fresh frozens

From:Karen Larison <>

Hello Histonetters,

I have a researcher who is attempting to duplicate a journal article 
that uses fresh frozen tissue, and the resulting morphology is poor. 
So I'm trying to advise them, but I've have had no direct experience 
with fresh frozens, so my advice is based on things I've heard on the 
HistoNet.  So I'd like some feedback, both on the techniques used in 
the journal article and on whether my advice is sound.

The authors of this journal article are freezing adult rat brains on 
powdered dry ice, and then cutting 12-14 micron sections, and letting 
them "dry" at room temperature for 30 seconds, and then storing them 
at -20C for up to four weeks.  They then thaw their sections for 30 
seconds before immersing them in a very light fixative, which is then 
irradiated in the microwave for 45 seconds.  They then proceed with 


Is it adequate to freeze on dry ice?  And do people routinely store 
their fresh frozen tissue on slides in the freezer?  Wouldn't the 
tissue tend to dry out, and doen't drying wreak havoc on fresh frozen 

The researcher was freezing quadrants of the brain on dry ice,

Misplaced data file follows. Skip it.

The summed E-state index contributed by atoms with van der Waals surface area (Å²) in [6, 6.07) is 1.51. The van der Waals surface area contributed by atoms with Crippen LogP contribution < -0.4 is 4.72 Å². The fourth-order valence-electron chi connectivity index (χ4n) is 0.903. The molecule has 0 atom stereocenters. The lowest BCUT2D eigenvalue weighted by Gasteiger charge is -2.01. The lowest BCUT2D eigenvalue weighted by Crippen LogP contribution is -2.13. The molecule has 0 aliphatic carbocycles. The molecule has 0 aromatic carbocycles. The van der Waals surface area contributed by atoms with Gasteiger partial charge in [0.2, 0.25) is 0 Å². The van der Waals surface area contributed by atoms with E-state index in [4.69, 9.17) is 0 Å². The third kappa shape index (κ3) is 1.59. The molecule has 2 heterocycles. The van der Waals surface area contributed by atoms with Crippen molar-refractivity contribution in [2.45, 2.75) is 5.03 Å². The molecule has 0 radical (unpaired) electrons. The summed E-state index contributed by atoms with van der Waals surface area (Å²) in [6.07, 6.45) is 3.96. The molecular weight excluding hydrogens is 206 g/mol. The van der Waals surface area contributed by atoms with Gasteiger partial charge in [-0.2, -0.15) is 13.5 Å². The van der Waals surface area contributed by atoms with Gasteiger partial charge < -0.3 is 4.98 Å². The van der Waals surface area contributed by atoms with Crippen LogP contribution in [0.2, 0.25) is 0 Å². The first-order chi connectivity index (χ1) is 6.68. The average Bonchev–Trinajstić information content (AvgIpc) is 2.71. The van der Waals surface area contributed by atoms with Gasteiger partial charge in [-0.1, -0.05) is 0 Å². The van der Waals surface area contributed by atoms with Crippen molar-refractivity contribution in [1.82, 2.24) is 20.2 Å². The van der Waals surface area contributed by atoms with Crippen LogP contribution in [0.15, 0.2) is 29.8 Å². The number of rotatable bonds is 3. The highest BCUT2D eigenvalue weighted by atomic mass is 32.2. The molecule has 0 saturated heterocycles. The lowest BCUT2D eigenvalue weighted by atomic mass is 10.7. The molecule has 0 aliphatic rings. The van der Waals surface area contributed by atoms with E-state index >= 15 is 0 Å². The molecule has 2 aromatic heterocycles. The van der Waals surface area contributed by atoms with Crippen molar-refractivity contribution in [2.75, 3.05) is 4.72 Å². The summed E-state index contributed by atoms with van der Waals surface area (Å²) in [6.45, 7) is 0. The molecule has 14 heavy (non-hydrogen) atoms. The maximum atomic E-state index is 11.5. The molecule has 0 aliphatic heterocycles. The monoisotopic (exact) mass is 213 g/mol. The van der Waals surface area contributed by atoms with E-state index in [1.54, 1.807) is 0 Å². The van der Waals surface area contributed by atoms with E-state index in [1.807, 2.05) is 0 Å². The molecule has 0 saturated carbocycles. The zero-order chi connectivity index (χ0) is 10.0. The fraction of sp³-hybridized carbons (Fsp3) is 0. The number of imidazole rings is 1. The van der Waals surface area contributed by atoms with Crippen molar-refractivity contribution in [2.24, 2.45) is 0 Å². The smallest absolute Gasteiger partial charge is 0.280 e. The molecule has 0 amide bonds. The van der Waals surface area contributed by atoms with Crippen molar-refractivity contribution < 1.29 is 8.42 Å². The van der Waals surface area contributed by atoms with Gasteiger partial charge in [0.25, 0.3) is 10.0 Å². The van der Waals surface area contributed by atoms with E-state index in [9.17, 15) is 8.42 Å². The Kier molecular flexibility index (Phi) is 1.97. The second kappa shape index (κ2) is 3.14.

putting them in a plastic container wrapped in parafilm, and storing 
at -80C.  Won't this method of storage cause the tissue to desiccate? 
Shouldn't the tissue be immersed in OCT if they plan to store it 

The researcher was collecting 2 sections per slide.  Won't this cause 
the first section to dry, damaging the tissue?

The researcher was storing the slides in a box on dry ice until they 
could store them in the -80C freezer.  Will the colder temperatures 
also cause the sections to dry, causing tissue damage.

The researcher was then letting the box of slides come to room 
temperature before immersing them in fixative.  Again, won't the 
sections dry, thereby causing poor morphology?

So my primary advice to the researchers was that they were doing a 
number of things to dry the tissue before it was adequately fixed, 
and that this was the source of their poor morphology.  Was this the 
correct advice?

A curmudgeon, but not humorless,

Karen in Oregon

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